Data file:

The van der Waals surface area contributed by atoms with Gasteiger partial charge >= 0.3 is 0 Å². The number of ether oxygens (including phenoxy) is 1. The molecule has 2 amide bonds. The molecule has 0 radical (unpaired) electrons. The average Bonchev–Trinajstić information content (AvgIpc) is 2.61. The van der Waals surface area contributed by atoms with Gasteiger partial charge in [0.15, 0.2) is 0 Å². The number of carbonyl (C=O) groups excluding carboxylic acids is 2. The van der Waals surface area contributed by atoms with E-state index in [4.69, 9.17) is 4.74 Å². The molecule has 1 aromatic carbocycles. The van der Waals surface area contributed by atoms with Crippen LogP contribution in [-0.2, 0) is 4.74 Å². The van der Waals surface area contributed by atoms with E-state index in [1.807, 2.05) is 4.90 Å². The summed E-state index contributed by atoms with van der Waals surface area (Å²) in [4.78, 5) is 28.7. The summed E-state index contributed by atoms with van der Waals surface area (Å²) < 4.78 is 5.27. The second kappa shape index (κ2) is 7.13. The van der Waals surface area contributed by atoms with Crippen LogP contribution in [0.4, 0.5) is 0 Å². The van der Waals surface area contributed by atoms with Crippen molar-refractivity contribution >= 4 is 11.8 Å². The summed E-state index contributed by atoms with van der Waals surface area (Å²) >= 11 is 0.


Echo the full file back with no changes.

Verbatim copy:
The van der Waals surface area contributed by atoms with Gasteiger partial charge >= 0.3 is 0 Å². The number of ether oxygens (including phenoxy) is 1. The molecule has 2 amide bonds. The molecule has 0 radical (unpaired) electrons. The average Bonchev–Trinajstić information content (AvgIpc) is 2.61. The van der Waals surface area contributed by atoms with Gasteiger partial charge in [0.15, 0.2) is 0 Å². The number of carbonyl (C=O) groups excluding carboxylic acids is 2. The van der Waals surface area contributed by atoms with E-state index in [4.69, 9.17) is 4.74 Å². The molecule has 1 aromatic carbocycles. The van der Waals surface area contributed by atoms with Crippen LogP contribution in [-0.2, 0) is 4.74 Å². The van der Waals surface area contributed by atoms with E-state index in [1.807, 2.05) is 4.90 Å². The summed E-state index contributed by atoms with van der Waals surface area (Å²) in [4.78, 5) is 28.7. The summed E-state index contributed by atoms with van der Waals surface area (Å²) < 4.78 is 5.27. The second kappa shape index (κ2) is 7.13. The van der Waals surface area contributed by atoms with Crippen LogP contribution in [0.4, 0.5) is 0 Å². The van der Waals surface area contributed by atoms with Crippen molar-refractivity contribution >= 4 is 11.8 Å². The summed E-state index contributed by atoms with van der Waals surface area (Å²) >= 11 is 0.